Here is the link to the Air Canada announcement:  Air Canada Add Ons

Tuesday, December 27, 2011

Aeroplan Changes for 2012-13: Elite Status is being Downgraded

Air Canada’s Aeroplan has announced significant changes to its frequent flyer program for the 2012-13 year. The gist of the changes is that benefits are being scaled back significantly for “Elite” Aeroplan travellers.

One of the great things about flying Air Canada between Tel-Aviv and Toronto was the fact that you could gain “Elite” Air Canada status with just about 3 round-trip flights. Up until now (and until February 28, 2013), this has meant a number of great benefits – including being able to check 3 bags, access to lounges around the world, and, most importantly, being able to upgrade to business class, subject to availability, from any fare.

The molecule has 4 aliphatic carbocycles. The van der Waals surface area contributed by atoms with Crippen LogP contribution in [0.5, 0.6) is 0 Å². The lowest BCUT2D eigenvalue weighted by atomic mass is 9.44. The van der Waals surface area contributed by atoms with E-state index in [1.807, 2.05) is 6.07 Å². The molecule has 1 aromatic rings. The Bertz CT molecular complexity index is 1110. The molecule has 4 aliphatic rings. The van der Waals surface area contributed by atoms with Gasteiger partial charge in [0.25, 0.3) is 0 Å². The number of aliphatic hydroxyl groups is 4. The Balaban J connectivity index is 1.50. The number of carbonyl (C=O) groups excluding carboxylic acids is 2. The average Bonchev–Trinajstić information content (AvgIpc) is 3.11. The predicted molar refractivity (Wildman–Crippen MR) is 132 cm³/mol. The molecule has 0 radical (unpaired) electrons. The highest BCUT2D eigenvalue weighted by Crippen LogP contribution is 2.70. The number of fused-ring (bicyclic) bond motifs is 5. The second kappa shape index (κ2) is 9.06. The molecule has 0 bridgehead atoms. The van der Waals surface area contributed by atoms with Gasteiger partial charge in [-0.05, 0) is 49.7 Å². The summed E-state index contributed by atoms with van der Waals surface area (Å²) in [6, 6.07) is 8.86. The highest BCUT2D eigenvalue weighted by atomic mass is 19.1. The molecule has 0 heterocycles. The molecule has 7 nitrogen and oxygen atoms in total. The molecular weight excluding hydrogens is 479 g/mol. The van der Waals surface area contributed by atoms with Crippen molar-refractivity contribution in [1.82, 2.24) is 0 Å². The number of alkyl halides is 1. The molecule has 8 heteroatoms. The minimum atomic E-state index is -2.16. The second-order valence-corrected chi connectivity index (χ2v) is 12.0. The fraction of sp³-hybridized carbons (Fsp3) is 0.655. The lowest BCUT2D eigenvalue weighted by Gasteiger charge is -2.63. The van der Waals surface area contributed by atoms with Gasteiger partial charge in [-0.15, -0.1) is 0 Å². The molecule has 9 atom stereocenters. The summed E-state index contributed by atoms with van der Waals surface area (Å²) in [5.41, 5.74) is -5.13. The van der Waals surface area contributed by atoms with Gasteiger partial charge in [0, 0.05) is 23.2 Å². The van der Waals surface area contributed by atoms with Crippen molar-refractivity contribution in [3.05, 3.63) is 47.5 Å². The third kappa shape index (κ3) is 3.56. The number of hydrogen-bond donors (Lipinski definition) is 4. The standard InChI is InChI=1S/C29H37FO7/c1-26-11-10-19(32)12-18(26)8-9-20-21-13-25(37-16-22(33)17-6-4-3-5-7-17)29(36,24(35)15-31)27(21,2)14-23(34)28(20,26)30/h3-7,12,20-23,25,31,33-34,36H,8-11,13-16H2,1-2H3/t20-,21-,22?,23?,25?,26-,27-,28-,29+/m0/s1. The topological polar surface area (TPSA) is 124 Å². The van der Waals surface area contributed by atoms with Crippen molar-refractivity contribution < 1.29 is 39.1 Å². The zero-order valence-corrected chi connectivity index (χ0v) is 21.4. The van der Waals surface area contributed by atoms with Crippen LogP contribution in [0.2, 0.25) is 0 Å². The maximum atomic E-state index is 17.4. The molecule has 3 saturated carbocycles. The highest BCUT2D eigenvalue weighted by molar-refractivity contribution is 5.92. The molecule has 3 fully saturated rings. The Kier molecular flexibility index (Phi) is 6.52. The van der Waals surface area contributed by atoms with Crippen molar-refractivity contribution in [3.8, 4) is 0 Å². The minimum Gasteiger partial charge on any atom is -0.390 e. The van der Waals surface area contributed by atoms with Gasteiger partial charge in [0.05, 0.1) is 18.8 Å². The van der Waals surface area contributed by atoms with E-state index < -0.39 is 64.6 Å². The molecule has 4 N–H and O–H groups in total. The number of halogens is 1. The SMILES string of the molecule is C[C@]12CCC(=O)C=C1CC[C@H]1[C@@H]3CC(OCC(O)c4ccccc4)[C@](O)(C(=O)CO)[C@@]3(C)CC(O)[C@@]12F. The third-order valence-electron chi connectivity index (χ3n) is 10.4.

These “Elite” benefits meant that Air Canada flyers that flew 35,000 miles in a year would be treated as “Gold” card holders across the Star Alliance system, which includes Lufthansa, Austrian, Continental, United, US Air and many other airlines.

Apparently, some of the other airlines were not too happy with this since it meant that it was easier to qualify for this Gold status on Air Canada than on other Star Alliance members. So, Aeroplan has now released information about a range of changes. For the 2012-13 year, the “Elite” flyers with 35,000 miles will be downgraded to “Silver” status. They will lose automatic international lounge access and will no longer be able to upgrade on international travel to business class from low cost fares. Lounge access will still be available as an option at the expense of other benefits.